It is a complex mix of issues that cannot be addressed in a single story. This one will address some of the human issues and leave the more technical issues to a subsequent story.

Schedules and staffing
Statistics never really tell the whole story. “Something like 60-plus percent of respins were due to specification issues,” says Arturo Salz, fellow at Synopsys. “This could include misreading of the specification, human error, and understanding of the spec. It could also include rapid changes to the spec as the project moves along. This signals to me that people are under schedule pressures, and rather than wait for the next version of a product, they change it midway through the development cycle. All of the plans laid out by the verification team and designers go out the door.”

If this is the way things are now being done, then tools and flows must change to adapt to it. “Changes in requirements and specifications are a common source of production bugs,” says Gabriel Pachiana, virtual system development group at Fraunhofer IIS’ Engineering of Adaptive Systems Division. “One way to reduce this burden is to build consistent tooling from requirements to the final device. This ensures that requirements are met by tracking them, implementing them in design, and confirming intended behavior through testing, all linked together and easily followed.”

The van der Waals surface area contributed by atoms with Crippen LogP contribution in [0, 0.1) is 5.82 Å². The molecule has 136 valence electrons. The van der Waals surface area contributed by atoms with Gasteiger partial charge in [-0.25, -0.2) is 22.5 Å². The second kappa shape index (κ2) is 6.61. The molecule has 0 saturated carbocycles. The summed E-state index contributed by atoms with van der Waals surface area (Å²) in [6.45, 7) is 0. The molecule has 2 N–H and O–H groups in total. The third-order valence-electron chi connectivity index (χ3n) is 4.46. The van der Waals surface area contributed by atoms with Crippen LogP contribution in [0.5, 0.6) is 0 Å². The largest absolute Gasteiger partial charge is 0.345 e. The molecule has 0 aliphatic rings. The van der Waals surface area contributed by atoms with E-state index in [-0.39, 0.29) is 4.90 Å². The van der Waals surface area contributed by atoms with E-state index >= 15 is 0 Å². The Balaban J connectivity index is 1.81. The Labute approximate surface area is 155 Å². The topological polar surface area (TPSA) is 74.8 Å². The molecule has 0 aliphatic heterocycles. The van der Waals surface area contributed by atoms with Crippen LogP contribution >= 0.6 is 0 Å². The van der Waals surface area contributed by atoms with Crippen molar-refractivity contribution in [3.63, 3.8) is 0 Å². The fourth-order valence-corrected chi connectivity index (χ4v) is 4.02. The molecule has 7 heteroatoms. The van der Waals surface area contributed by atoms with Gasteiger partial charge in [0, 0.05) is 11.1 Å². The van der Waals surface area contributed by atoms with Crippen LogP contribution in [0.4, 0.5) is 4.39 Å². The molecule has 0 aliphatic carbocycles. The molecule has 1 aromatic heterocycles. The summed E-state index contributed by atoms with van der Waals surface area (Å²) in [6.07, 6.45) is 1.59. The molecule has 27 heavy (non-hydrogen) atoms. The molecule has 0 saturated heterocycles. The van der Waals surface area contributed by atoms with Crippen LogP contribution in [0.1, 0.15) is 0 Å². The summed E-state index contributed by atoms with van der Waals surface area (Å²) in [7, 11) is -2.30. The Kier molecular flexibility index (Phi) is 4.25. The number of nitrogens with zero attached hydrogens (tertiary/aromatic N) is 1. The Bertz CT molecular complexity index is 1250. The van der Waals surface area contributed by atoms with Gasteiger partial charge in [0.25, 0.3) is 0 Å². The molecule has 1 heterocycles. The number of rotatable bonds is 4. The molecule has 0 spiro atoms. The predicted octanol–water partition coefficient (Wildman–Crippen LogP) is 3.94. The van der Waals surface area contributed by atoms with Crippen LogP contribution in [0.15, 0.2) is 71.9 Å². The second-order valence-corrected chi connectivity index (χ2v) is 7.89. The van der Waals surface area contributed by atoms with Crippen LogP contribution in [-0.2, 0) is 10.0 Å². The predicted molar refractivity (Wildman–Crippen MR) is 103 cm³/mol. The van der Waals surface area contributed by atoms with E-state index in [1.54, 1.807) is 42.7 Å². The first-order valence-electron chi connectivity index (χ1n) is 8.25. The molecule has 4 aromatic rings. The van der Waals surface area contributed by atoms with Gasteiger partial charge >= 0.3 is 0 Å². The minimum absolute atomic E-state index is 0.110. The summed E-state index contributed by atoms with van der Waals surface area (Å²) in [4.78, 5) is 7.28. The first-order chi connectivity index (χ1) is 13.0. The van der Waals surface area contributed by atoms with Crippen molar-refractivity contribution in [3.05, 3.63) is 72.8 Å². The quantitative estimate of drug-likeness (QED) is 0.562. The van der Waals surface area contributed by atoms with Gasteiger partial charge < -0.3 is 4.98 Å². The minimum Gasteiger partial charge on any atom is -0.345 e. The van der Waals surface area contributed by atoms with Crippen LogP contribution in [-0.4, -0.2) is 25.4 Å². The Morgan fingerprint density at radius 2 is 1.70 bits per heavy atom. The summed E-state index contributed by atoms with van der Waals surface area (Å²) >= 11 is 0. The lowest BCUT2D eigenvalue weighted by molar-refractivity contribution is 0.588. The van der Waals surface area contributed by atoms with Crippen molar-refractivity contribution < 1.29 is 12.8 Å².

Engineers always are asked to do more with less. “While complexity is going up, the development window is going down, and when they have that kind of pressure, you have to start looking at where you take shortcuts,” says Chris Mueth, business development, marketing, and technical specialist at Keysight. “What am I going to simulate? What will I skip? People can’t simulate everything. They don’t have the capacity, the compute capacity, the time and so they have to make educated guesses on what they’re going to do and where to take risks.”